Excellence lived

By Jantzen Haley

Each year, the University takes time to seek out and acknowledge alumni who stand out in their fields and their communities — no small task with more than 90 years of graduates from which to choose. Harding graduates continually set the bar high and exemplify the University’s mission to integrate faith, learning and living; develop Christian scholarship; promote Christian ethics; develop lasting relationships; and to promote wellness and citizenship within a global perspective. The following individuals are recognized for living with excellence and setting the standard high.

Distinguished Alumni

Dr. Jim (’61) and Maralyn Bailey (’62) Citty have been servants in Searcy for some time. Jim is well known for his medical practice at Unity Health Medical Center, and both are longtime members at College Church of Christ and supporters of the University.

Jim graduated with a degree in biology and went on to receive his medical degree from University of Tennessee in 1965. Maralyn earned a degree in education and completed a master’s in education in 1982.   

“A tribute to my wife of 58 years who greatly encouraged me in everything I’ve attempted to accomplish, including my pursuit of medical training,” Jim said of his decision to become a physician. “To love God and others, of course, are the two great commands. I believe in serving the sick and dying, you manifest to others what the love of God is all about. Though never done perfectly it can be a great tool to draw others to Christ.”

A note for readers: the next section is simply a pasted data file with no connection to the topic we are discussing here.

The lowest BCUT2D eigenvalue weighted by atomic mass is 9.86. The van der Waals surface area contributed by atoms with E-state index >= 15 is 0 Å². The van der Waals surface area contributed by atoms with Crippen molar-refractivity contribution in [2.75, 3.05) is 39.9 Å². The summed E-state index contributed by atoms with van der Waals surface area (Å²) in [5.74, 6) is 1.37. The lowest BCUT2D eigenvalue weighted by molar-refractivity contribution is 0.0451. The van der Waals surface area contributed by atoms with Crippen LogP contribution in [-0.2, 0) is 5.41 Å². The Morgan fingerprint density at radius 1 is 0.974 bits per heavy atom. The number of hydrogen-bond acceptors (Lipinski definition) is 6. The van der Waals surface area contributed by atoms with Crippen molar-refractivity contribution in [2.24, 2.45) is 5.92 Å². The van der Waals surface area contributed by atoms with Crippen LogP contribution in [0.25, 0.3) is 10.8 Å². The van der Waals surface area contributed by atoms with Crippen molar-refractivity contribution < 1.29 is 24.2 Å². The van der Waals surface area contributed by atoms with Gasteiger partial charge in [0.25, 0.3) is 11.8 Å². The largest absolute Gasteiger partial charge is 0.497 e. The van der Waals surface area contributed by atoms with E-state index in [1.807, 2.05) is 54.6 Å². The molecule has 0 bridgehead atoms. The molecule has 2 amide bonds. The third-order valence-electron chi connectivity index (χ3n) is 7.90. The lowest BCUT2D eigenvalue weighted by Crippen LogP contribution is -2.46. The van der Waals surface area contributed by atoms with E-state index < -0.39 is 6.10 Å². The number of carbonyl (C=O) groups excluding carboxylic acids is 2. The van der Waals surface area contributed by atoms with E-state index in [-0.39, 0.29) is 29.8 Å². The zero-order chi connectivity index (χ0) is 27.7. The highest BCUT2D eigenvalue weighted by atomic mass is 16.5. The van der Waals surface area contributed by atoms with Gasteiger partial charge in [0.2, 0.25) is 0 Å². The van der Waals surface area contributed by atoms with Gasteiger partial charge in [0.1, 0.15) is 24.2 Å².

Their commitment to living out the greatest commands are clear in abundant volunteer activities and numerous awards. Jim has been Public Health Clinician of the Year (1995) and Searcy Medical Professional of the Year (2004). Maralyn is a member of Women for Harding, and both stay involved with the University and College Church of Christ, where Jim is an elder.

“Maralyn has always been the wind beneath my wings, and I would be nothing without her — I love her,” Jim said. “My family has been an inspiration. I love them more than you can imagine — they are strong and faithful and have never given us one moment of concern for their spiritual safety.”

The Cittys have four grown children, Kent, Kellee Blickenstaff (’87), Kris (’92) and Kyle (’94).

Outstanding Young Alumni

Steve (’02) and Lindsay Snow (’02) Cloer have devoted their lives to mission and ministry. As a couple, they look to Matthew 6:33, “Seek ye first the kingdom of God and his righteousness, and all these things will be added to you as well,” for guidance in every aspect of the life they have built in Fort Worth, Texas, where they live with their three children, Joshua, Bethany and Lydia.

Steve is a preaching minister at South-side Church of Christ — a calling he felt from an early age. Working in an urban neighborhood, Steve is particularly thankful for opportunities to have conversations about racial unity and to be a leader in demonstrating that the gospel stretches beyond racial lines. Lindsay is a middle school teacher at Fort Worth Christian School, where she gets to use her passion and talents to provide hope to children and teenagers. She stayed home with her children when they were young but has enjoyed being more active in their schools as they have grown. Teaching, volunteering and serving in children’s ministry and local schools is Lindsay’s passion, and she is grateful to work alongside organizations with a similar vision.

“Lindsay and I consider ourselves urban missionaries,” Steve said. “Observing a teacher getting baptized, watching a struggling family receive help and hope, welcoming a child to hear the good news of Jesus — these are the stories that encourage us. It has been so rewarding to see God use our church to be a blessing to our neighborhood through serving, helping, giving and proclaiming the good news.”

College of Allied Health